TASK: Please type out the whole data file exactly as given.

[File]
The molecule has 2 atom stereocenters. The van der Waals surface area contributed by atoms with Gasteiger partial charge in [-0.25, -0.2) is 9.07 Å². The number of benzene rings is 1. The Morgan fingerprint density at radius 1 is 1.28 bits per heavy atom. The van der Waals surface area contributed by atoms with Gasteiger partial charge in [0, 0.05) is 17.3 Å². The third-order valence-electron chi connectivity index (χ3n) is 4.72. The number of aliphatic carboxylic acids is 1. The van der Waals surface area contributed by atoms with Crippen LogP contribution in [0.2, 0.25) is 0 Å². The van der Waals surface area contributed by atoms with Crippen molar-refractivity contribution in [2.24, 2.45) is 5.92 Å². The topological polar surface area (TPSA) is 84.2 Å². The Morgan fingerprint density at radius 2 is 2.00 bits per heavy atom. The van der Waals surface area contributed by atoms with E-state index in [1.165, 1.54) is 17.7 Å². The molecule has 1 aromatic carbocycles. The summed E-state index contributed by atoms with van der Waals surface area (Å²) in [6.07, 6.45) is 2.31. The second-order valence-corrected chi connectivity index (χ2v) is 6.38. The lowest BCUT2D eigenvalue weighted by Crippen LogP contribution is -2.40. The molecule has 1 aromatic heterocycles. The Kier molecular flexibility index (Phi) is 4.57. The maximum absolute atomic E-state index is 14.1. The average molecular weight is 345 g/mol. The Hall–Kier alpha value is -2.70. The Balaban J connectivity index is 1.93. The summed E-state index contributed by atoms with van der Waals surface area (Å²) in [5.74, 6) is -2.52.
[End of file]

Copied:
The molecule has 2 atom stereocenters. The van der Waals surface area contributed by atoms with Gasteiger partial charge in [-0.25, -0.2) is 9.07 Å². The number of benzene rings is 1. The Morgan fingerprint density at radius 1 is 1.28 bits per heavy atom. The van der Waals surface area contributed by atoms with Gasteiger partial charge in [0, 0.05) is 17.3 Å². The third-order valence-electron chi connectivity index (χ3n) is 4.72. The number of aliphatic carboxylic acids is 1. The van der Waals surface area contributed by atoms with Crippen LogP contribution in [0.2, 0.25) is 0 Å². The van der Waals surface area contributed by atoms with Crippen molar-refractivity contribution in [2.24, 2.45) is 5.92 Å². The topological polar surface area (TPSA) is 84.2 Å². The Morgan fingerprint density at radius 2 is 2.00 bits per heavy atom. The van der Waals surface area contributed by atoms with E-state index in [1.165, 1.54) is 17.7 Å². The molecule has 1 aromatic carbocycles. The summed E-state index contributed by atoms with van der Waals surface area (Å²) in [6.07, 6.45) is 2.31. The second-order valence-corrected chi connectivity index (χ2v) is 6.38. The lowest BCUT2D eigenvalue weighted by Crippen LogP contribution is -2.40. The molecule has 1 aromatic heterocycles. The Kier molecular flexibility index (Phi) is 4.57. The maximum absolute atomic E-state index is 14.1. The average molecular weight is 345 g/mol. The Hall–Kier alpha value is -2.70. The Balaban J connectivity index is 1.93. The summed E-state index contributed by atoms with van der Waals surface area (Å²) in [5.74, 6) is -2.52.